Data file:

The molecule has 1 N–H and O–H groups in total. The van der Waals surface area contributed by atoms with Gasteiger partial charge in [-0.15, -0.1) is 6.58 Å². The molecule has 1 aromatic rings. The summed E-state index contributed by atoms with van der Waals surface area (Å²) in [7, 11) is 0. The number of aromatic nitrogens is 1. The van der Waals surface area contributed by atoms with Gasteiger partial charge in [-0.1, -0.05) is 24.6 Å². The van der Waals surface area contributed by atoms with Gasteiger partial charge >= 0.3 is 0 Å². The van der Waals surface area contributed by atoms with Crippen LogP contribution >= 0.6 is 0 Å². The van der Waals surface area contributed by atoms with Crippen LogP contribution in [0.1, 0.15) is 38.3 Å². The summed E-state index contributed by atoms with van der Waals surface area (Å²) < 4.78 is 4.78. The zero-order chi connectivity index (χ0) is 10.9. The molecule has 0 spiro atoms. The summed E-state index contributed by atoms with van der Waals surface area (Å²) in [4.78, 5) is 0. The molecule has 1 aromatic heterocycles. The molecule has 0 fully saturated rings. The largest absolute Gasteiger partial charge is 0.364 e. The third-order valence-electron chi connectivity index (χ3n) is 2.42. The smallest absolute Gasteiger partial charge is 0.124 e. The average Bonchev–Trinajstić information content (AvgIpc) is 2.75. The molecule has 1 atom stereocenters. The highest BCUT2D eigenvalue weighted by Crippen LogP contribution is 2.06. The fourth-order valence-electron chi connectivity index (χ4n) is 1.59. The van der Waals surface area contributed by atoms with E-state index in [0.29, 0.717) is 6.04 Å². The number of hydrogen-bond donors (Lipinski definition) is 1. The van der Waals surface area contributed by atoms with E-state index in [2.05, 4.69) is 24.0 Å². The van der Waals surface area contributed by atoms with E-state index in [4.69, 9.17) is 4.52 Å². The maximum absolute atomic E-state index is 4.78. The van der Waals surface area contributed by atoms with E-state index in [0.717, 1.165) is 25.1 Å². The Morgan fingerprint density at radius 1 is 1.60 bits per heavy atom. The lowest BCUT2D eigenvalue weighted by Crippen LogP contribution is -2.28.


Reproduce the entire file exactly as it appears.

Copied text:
The molecule has 1 N–H and O–H groups in total. The van der Waals surface area contributed by atoms with Gasteiger partial charge in [-0.15, -0.1) is 6.58 Å². The molecule has 1 aromatic rings. The summed E-state index contributed by atoms with van der Waals surface area (Å²) in [7, 11) is 0. The number of aromatic nitrogens is 1. The van der Waals surface area contributed by atoms with Gasteiger partial charge in [-0.1, -0.05) is 24.6 Å². The van der Waals surface area contributed by atoms with Gasteiger partial charge >= 0.3 is 0 Å². The van der Waals surface area contributed by atoms with Crippen LogP contribution >= 0.6 is 0 Å². The van der Waals surface area contributed by atoms with Crippen LogP contribution in [0.1, 0.15) is 38.3 Å². The summed E-state index contributed by atoms with van der Waals surface area (Å²) < 4.78 is 4.78. The zero-order chi connectivity index (χ0) is 10.9. The molecule has 0 spiro atoms. The summed E-state index contributed by atoms with van der Waals surface area (Å²) in [4.78, 5) is 0. The molecule has 1 aromatic heterocycles. The molecule has 0 fully saturated rings. The largest absolute Gasteiger partial charge is 0.364 e. The third-order valence-electron chi connectivity index (χ3n) is 2.42. The smallest absolute Gasteiger partial charge is 0.124 e. The average Bonchev–Trinajstić information content (AvgIpc) is 2.75. The molecule has 1 atom stereocenters. The highest BCUT2D eigenvalue weighted by Crippen LogP contribution is 2.06. The fourth-order valence-electron chi connectivity index (χ4n) is 1.59. The van der Waals surface area contributed by atoms with E-state index in [0.29, 0.717) is 6.04 Å². The number of hydrogen-bond donors (Lipinski definition) is 1. The van der Waals surface area contributed by atoms with E-state index in [2.05, 4.69) is 24.0 Å². The van der Waals surface area contributed by atoms with E-state index in [4.69, 9.17) is 4.52 Å². The maximum absolute atomic E-state index is 4.78. The van der Waals surface area contributed by atoms with E-state index in [0.717, 1.165) is 25.1 Å². The Morgan fingerprint density at radius 1 is 1.60 bits per heavy atom. The lowest BCUT2D eigenvalue weighted by Crippen LogP contribution is -2.28.